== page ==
Britain used to produce things – steel, coal, textiles, ships. Today that type of British heavy industry and manufacturing exists only in the history books. Today, Britain makes lawyers.
Legal profession representative bodies — if not able to counter the image of fat cat lawyers — are at least attempting to demonstrate that the portly pusses generate national wealth. The Law Society and Bar Council crow that lawyers rack up nearly £27 billion for the UK’s annual GDP, employ some 320,000 people in England alone and contribute about £3bn annually to Britain’s balance of trade.
Crucial to those numbers are the City of London’s band of big beast law firms. It is estimated that in 2012 legal services accounted for some £4bn of exports, with the vast majority of that coming from the Square Mile brigade. Whereas Britain used to dominate the waves with its White Ensign, today it sends forth fleets of lawyers to do battle in international commercial seas.
But are they winning?
US firms represent the main competition, and on a purely financial basis, it appears the Yanks are a nose ahead. The Lawyer magazine recently published figures showing profit per equity partner (PEP) at the big US players was marginally better than at the magic circle five and beyond.
Chicago-based Kirkland & Ellis leads with a global PEP figure for 2012-13 of £1.96 million, marginally higher than the English leaders, blue blood practice Slaughter and May, which clocked an estimated PEP figure of 1.9 million. The next three in the US table all outstrip the equivalent numbers of their English counterparts.
Having said that, there’s not that much in it between English and US law firms. Together they clearly dominate the international legal market, with a smattering of European and other actors also on the stage. Whether that dominance will continue is an issue on the minds of all global law firm managing partners.
Market consolidation is the recent trend in the wake of the global financial crisis. Without doubt, the move that shook the global legal sector last year was the merger struck between London’s SJ Berwin and Sino-Australian firm King & Wood Mallesons.
The deal was groundbreaking for two reasons. First it created a global practice with an estimated turnover of more than $1billion, lifting the merged firm into a club that is no more than 20 strong. Second, and more importantly, the merger shone a spotlight on the future influence on the global legal market of the Asia-Pacific region and China specifically.
Elsewhere among the world players, England’s Norton Rose merged at the beginning of last year with Houston-based Fulbright Jaworski to create a mega firm with annual turnover falling just short of $2 billion. And there have been other deals down the pecking order, not all born out of the positive flirtations between relative equals. High on the list was Penningtons’ rescue of Manches from administration last autumn.
Indeed, global law firms are well advised to approach merger with caution, as tying the knot is by no means a panacea to perceived or actual ills, or a magic pill that will double the fortunes of two ostensibly healthy firms. The name Dewey & LeBoeuf should ring loudly in the ears of all management teams winking at perspective partners. That firm spectacularly crashed and burned in the mid-2012, with many suggesting that poor due diligence prior to the 2007 merger between LeBoeuf Lamb Greene & MacRae and Dewey Ballantine was the root cause.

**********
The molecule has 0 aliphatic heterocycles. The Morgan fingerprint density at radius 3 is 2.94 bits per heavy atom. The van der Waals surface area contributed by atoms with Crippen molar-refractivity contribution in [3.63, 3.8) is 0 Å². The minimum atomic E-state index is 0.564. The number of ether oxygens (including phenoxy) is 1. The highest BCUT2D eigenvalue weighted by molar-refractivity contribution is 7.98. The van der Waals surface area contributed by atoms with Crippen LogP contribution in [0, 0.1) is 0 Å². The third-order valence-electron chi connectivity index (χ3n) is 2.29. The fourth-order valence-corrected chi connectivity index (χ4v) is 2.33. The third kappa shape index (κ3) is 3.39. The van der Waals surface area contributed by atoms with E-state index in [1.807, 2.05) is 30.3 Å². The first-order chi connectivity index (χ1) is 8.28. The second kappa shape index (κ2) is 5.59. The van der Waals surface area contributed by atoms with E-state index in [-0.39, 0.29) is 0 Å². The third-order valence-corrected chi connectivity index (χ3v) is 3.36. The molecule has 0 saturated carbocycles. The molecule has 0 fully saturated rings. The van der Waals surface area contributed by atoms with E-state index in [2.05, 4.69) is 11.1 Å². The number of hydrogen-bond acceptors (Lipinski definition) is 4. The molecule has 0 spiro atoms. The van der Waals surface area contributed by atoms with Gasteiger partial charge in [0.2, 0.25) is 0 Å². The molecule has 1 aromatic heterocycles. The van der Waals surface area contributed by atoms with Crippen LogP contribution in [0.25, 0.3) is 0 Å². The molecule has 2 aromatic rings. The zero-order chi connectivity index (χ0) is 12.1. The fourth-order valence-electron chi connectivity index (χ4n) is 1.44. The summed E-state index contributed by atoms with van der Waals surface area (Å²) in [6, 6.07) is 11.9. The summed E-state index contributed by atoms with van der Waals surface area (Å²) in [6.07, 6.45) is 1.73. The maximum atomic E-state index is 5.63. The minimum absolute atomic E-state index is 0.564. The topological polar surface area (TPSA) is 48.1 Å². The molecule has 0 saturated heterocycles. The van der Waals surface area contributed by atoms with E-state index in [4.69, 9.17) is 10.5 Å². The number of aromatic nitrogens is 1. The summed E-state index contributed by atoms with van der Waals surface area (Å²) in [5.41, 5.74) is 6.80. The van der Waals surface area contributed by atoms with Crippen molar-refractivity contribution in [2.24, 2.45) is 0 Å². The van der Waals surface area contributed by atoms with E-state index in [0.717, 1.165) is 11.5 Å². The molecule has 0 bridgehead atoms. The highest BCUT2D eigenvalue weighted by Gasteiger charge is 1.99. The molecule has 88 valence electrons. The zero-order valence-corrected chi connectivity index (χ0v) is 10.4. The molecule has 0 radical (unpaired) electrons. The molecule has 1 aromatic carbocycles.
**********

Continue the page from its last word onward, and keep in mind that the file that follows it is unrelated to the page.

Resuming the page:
Why are law firms – even some of the biggest in the world – contemplating and actually merging in such numbers? There are several pressures squeezing profitability and other factors that mean law firms are thinking bigger is better.
In many ways, the global financial meltdown was good news for in-house counsel. If their businesses have survived, they are very much in the driving seat when it comes to fee negotiations for their panel law firms. Hourly billing in every practice area bar litigation is rapidly becoming a fond memory that only the most senior of senior partners will be able to recall.
Traditional law firm structures also face pressure from the gradually increasing use by clients of legal process – and in some cases, legal services – outsourcing. The traditional pyramid hierarchy of law firms – comprising a cadre of senior equity partners at the pinnacle supported by a wide base of salaried partners and associate worker bees – is seeing the ground erode beneath it.
Outsourcing involves sending the type of work that junior lawyers cut their teeth on farmed out to legal process assembly lines in India, the Philippines and elsewhere. If the work is drying up for the worker bees, where will the next generation of senior law firm partners come from?
Salaried and junior partnership status is also under threat after the UK taxman targeted LLPs to force them to pay national insurance for lawyers in those categories.
The advent of alternative businesses structures for English law firms will also have an impact. The leading global firms effectively ignored the legislation as it went through parliament, but now that the big four accountancy practices are interested – PwC bagged a licence at the beginning of the year, while Ernst & Young and KPMG are rumoured to be weighing up applications — they will have to think again.
‘Big Law’ is a horrible phrase, but it is entirely apposite for the global end of the profession in England. It is likely to remain big for some time yet, but not without facing some increasingly tough challenges from a market that is evolving faster than ever.
By Jonathan Ames, leading legal journalist